8. Dragon Quest

If I am asked how I practice area studies, I will be speaking about the village studies that I have been engaged in for the last fifteen years (for more details, see "Experiences of the Twentieth Century"). The longitudinal fieldwork project, which may be called “experiences of the twentieth century of an Indonesian village,” is my “dragon quest.” The village I refer to is my “favorite village” in Sumatra. Ever since 1984, I have tried to visit this village every year, even if only for a few days at a time. During the last twenty or thirty years, the society and economy of Southeast Asia have changed dramatically and I am keenly aware of these changes reflected in this small village. As well as pursuing various aspects of these changes, in a manner close to real time and in a longer time frame too, I would like to try to consider what kind of period the twentieth century was, as experienced by the village of Kotodalam. To do so, I hope, will eventually lead to the same question about the Japan’s experiences of the twentieth century.

In this fieldwork, one of the things that interests me, naturally enough, is history. In considering history, I keep two things in mind. One of these is in reconstructing history, to try to set out from concrete changes in very common things related to the villagers’ way of life, such as clothing, food and housing. One of the mainstays of this inquiry is consideration of the changes in economic/occupational activities as well as the ecological transformations that accompany such changes. The changes in more abstract aspects such as power relationships, family relationships and mentality, are built on an understanding of the transformations in simple, concrete matters that I have already mentioned. Another thing that concerns me is understanding what one “sees” in the village, not as something which has remained unchanged, but as something which has the history of its own transformation.

In fieldwork, another aspect that I must bear in mind is recognition that Kotodalam village does not exist in a vacuum or on its own but in a much broader context. The village is situated in an “area” made up of a multi-layered hierarchy: Kuantan region, Indragiri Hulu regency, Riau province, Minangkabau cultural area, Sumatra island, Indonesia, the Malay world, Southeast Asia and so on. To understand social change in Kotodalam, one must pay attention not only to change within the village itself, but also to the history of the relationships between the village and these areas of the multi-layered hierarchy. In doing so, particular importance must be attached to matters such as the development of means of transport and communications, the circulation of people, things, money and information, and, in broad terms, state policy and trends in the international economy.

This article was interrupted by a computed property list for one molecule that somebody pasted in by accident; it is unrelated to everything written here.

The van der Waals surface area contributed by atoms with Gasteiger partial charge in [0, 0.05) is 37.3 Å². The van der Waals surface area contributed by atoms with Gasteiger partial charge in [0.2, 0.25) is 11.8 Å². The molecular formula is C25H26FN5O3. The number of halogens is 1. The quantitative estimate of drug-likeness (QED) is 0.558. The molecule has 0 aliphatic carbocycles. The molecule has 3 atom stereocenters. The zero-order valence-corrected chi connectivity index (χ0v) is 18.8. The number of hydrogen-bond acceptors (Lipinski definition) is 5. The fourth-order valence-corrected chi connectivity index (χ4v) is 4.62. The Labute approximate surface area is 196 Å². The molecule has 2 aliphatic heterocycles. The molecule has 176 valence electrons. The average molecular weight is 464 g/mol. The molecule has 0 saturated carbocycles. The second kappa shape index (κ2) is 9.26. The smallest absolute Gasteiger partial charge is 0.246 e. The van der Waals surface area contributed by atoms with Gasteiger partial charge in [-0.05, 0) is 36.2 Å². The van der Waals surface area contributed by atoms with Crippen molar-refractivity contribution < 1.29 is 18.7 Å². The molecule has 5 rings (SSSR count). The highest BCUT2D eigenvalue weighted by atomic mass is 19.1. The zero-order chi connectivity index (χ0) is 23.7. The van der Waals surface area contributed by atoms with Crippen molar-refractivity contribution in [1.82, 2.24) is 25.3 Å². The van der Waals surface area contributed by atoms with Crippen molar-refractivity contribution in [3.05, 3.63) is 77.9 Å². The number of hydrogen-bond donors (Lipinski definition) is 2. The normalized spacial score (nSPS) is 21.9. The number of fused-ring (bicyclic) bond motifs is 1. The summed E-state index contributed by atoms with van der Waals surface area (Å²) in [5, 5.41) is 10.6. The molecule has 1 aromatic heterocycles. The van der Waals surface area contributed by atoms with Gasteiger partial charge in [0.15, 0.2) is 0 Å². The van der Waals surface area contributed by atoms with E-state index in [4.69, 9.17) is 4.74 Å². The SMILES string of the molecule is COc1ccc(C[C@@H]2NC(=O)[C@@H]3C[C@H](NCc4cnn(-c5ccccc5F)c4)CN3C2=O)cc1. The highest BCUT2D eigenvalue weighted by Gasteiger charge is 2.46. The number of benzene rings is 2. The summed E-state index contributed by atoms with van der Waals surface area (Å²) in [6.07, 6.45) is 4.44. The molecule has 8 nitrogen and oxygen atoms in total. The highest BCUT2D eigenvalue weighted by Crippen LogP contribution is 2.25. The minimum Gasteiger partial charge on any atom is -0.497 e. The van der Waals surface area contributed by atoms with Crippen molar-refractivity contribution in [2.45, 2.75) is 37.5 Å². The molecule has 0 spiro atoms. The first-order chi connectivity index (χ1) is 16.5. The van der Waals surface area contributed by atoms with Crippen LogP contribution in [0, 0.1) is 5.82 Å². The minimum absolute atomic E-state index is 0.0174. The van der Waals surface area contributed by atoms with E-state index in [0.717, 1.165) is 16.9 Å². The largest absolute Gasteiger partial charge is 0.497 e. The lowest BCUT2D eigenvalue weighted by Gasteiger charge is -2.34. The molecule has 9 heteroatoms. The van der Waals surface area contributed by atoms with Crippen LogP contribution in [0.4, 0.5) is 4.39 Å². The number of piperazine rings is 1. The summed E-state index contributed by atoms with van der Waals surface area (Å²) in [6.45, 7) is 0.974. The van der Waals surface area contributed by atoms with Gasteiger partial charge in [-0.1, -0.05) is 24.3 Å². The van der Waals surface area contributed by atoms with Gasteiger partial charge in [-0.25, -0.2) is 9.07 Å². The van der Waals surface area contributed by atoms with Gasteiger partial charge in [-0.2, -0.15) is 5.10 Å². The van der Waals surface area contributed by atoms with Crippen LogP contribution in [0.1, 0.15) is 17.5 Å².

Persistent concern with history and area, “time” and “space,” and moreover with the interactions between these two dimensions – this might be said to be my stance underlying the practice of area studies. As for interdisciplinarity, mine is one-man interdisciplinary operation, not the work of a team. Naturally, there is a limit to the scholarly fields that can be taken up by one person, and one has to set up one’s priority. In my case, the priority is made up of three disciplines: i.e., anthropology, history, and social psychology.

A young girl, having graduated from a class on reading the Koran, makes her debut by reciting a passage from the holy book in Arabic, Kotodalam village, 1999.

KATO Tsuyoshi
Doing Fieldwork on the Graduate School of Asian and African Area Studies

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